The evaluation of the gas properties is based on the instantaneous and local temperature and composition. It is also needed to consider the properties of every chemical species composing the gas. Here it is need to distinguish between the calculation when OpenWAM applies the exhaustive transport model or the simplified transport model for chemical species.
With regard to the exhaustive transport model, it consists of 9 chemical species, listed in Figure 1. Additionally, as explained in the introduction, the fuel (diesel or petrol) can be also transported. The particulates are modelled as solid carbon, assuming that there is not any relative momentum between the particulates and the gas flow. This hypothesis is consistent with the results shown by Foster et al. in .

Figure1. Chemical species considered in the exhaustive calculation.

Figure 1. Chemical species considered in the exhaustive calculation.

For simplicity sake, the model calculates the gas properties only as funcion of NO2, O2, CO2, H2O and Argon content. Regarding the mass fraction of pollutants, it is added to the mass fraction of N2 for gas properties calculation due to the fact it is negligible in comparison with the others. In the case of the Argon, it is a chemical specie that is not included in the transpor model but consider with a constant mass fraction of 0.012 in the calculation of gas properties at any element and location. This mass fraction is substracted from N2 mass fraction.

Under these considerations, the specific gas constant if givin by 8:

(8)   \begin{equation*} R_{g} = R_{N_2 } Y_{N_2 } + R_{O_2 } Y_{O_2 } + R_{Ar} Y_{Ar} + R_{H_2 O} Y_{H_2 O} + R_{CO_2 } Y_{CO_2 } \end{equation*}

The values of the gas constant for every chemical species are shown in Figure 2.

Figure 2. Specific gas constant for every chemical specie.

Figure 2. Specific gas constant for every chemical specie.

On the other hand, the calculation of the specific heat capacity at constant pressure is obtained according to 9:

(9)   \begin{equation*} c_{p_g } = c_{p_{N_2 } } Y_{N_2 } + c_{p_{O_2 } } Y_{O_2 } + c_{p_{Ar} } Y_{Ar} + c_{p_{H_2 O} } Y_{H_2 O} + c_{p_{CO_2 } } Y_{CO_2 } \end{equation*}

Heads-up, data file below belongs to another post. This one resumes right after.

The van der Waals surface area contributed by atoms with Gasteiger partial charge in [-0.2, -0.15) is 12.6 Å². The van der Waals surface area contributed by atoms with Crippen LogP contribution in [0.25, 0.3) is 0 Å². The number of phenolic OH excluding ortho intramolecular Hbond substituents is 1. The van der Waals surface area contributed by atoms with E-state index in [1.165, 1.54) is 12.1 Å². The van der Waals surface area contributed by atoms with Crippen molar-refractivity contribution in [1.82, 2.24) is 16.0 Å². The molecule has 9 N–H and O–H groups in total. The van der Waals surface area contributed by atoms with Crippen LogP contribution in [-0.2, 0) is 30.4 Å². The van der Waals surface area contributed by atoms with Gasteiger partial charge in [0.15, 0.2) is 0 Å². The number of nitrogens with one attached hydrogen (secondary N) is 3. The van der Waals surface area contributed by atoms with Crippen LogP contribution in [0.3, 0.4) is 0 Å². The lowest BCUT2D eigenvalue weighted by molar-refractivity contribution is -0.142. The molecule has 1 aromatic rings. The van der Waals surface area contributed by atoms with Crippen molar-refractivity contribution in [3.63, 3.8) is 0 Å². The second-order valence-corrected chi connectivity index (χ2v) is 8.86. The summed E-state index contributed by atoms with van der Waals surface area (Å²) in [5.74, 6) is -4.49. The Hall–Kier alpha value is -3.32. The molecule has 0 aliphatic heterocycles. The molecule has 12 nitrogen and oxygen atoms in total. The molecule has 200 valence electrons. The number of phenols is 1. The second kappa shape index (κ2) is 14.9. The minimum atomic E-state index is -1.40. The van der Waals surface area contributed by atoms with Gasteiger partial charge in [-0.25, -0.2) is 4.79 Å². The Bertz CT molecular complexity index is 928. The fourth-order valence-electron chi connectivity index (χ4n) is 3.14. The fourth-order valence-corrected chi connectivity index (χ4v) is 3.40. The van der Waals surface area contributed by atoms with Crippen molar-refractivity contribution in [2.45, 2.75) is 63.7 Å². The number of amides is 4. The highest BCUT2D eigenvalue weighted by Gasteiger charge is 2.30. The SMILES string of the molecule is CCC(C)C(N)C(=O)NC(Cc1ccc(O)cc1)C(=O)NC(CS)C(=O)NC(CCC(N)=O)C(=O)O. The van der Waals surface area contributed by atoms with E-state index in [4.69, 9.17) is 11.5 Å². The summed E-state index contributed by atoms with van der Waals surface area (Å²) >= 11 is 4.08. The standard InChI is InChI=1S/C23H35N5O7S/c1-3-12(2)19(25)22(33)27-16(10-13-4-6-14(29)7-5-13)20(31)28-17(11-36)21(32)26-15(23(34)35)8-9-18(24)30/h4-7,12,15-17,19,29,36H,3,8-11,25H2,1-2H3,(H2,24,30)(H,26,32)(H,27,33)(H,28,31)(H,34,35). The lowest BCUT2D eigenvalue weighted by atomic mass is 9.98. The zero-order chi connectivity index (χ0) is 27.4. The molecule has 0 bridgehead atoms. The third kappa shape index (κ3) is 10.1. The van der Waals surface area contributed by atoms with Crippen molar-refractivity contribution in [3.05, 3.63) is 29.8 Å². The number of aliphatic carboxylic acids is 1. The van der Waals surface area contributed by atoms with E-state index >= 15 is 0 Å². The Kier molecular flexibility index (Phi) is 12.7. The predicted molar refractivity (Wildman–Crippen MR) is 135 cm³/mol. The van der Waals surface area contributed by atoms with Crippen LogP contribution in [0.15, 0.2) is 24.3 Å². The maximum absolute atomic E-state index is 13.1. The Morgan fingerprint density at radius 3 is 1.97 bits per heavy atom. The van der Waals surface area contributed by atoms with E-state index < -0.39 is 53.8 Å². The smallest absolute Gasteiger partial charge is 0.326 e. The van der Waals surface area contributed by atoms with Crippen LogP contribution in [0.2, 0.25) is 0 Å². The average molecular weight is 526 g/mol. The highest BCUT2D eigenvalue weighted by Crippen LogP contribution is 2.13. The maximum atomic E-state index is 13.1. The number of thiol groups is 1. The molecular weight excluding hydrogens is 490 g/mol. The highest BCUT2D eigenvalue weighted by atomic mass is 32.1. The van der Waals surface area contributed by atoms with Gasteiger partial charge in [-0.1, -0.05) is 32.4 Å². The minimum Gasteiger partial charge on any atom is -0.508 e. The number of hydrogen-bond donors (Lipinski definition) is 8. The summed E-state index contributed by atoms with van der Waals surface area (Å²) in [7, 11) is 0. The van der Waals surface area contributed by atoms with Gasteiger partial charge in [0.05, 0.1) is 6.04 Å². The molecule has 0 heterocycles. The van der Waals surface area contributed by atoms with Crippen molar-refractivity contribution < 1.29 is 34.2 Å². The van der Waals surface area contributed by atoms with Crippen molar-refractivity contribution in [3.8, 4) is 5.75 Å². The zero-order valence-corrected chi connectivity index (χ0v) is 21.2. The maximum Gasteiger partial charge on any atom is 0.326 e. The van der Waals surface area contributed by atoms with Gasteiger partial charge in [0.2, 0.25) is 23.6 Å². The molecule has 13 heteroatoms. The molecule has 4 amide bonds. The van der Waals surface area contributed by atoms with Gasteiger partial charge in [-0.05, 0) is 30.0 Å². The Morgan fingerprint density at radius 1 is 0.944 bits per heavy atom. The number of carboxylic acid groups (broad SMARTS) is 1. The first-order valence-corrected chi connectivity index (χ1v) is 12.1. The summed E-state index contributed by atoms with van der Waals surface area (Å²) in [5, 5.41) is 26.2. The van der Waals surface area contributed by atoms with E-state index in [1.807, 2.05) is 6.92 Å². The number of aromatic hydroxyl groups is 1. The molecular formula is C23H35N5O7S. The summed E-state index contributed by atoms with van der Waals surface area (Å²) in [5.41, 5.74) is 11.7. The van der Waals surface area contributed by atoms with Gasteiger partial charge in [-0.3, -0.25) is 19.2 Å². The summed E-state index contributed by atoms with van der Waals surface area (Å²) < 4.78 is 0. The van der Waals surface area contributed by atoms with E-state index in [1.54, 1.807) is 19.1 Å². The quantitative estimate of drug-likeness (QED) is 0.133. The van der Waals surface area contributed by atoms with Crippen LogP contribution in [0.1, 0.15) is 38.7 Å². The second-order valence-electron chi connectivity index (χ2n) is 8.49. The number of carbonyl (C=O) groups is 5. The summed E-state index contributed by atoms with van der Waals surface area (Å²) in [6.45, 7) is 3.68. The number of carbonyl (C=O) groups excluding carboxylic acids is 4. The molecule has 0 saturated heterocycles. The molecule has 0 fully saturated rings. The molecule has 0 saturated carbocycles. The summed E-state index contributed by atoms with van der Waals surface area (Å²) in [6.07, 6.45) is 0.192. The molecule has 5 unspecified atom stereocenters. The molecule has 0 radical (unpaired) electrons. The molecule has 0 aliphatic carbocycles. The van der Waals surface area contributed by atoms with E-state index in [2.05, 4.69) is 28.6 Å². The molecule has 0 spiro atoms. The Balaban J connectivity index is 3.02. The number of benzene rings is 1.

The specific heat capacity of every chemical species is calculated as function of the gas temperature with the correlations proposed by JANAF . These correlations are applied inside the temperature range between 0 K and 6000 K. This database is used in other wave action models , in the combustion prediction model ACT coupled with OpenWAM and in the diagnostic combustion model developed also at CMT Motores Térmicos . According to JANAF´s correlation, the specific heat capacity of any chemical specie is given by 10

(10)   \begin{equation*} c_p \left( T \right) = R\left( {a_1 T^{0.5} + a_2 + a_3 T^{ - 0.5} + a_4 T^{ - 1} + a_5 T^{ - 1.5} } \right) \end{equation*}

The coefficients ai from 10 are detailed in Figure 3 for every chemical specie considered in calculations.

Figure 3. Coefficients in the correlation of specific heat transfer cp(T) for every chemical specie considered in the calculation of the wave action model OpenWAM.

Figure 3. Coefficients in the correlation of specific heat transfer cp(T) for every chemical specie considered in the calculation of the wave action model OpenWAM.

When the simplified model for chemical species transport is applied, OpenWAM only considers (as standard) fresh air and the products of the combustion. Like for the case of the exhaustive model, fuel can be also advected. In such a way, the specific gas constant is given by equation 11:

(11)   \begin{equation*} R_{g}=R_{b}Y_{b}+R_{air}\left( 1-Y_{b}-Y_{H_{2}O} \right)+R_{H_{2}O}Y_{H_{2}O} \end{equation*}

The values of the gas constant are 287 J/kgK for fresh (dry) air, 285.4 J/kgK for products of the combustion and 461.398 J/kgK for water steam. It has to be noted that the inclusion of water is made to take into account the humidity in fresh air. For simplicity sake it is taken a constant content of 1.64% of mass fraction of water steam in fresh air (it corresponds to 50% of relative humidity at 25ºC).

With regard to the specifi heat capacity of the flow (at constant volume), it is given by equation ??:

(12)   \begin{equation*} c_{v}_{_{g}}=c_{v}_{_{b}}Y_{b}+c_{v}_{_{air}}\left( 1-Y_{b}-Y_{H_{2}O} \right)+c_{v}_{_{H_{2}O}}Y_{H_{2}O} \end{equation*}

In this case, the specific heat capacity of the steam water is given by the use of JANAF correlation (calculation of cp minus R). The correlation for the specific heat capacity of fresh (dry) air and products of the combustion are given by:

(13)   \begin{equation*} c_{v}_{_{b}}=614.154+0.43045T-0.0001125T^{2}+8.979e-9T^{3} \end{equation*}

(14)   \begin{equation*} c_{v}_{_{air}}=-10.4199T^{0.5}+2522.88-62227.1T^{-0.5}+917124.4T^{-1}-4174852.6T^{-1.5} \end{equation*}

Every coefficient is obtained taken into account the composition of the fresh (dry) air (mass fraction of every chemical species) and its JANAF correlation for specific heat capacity calculation.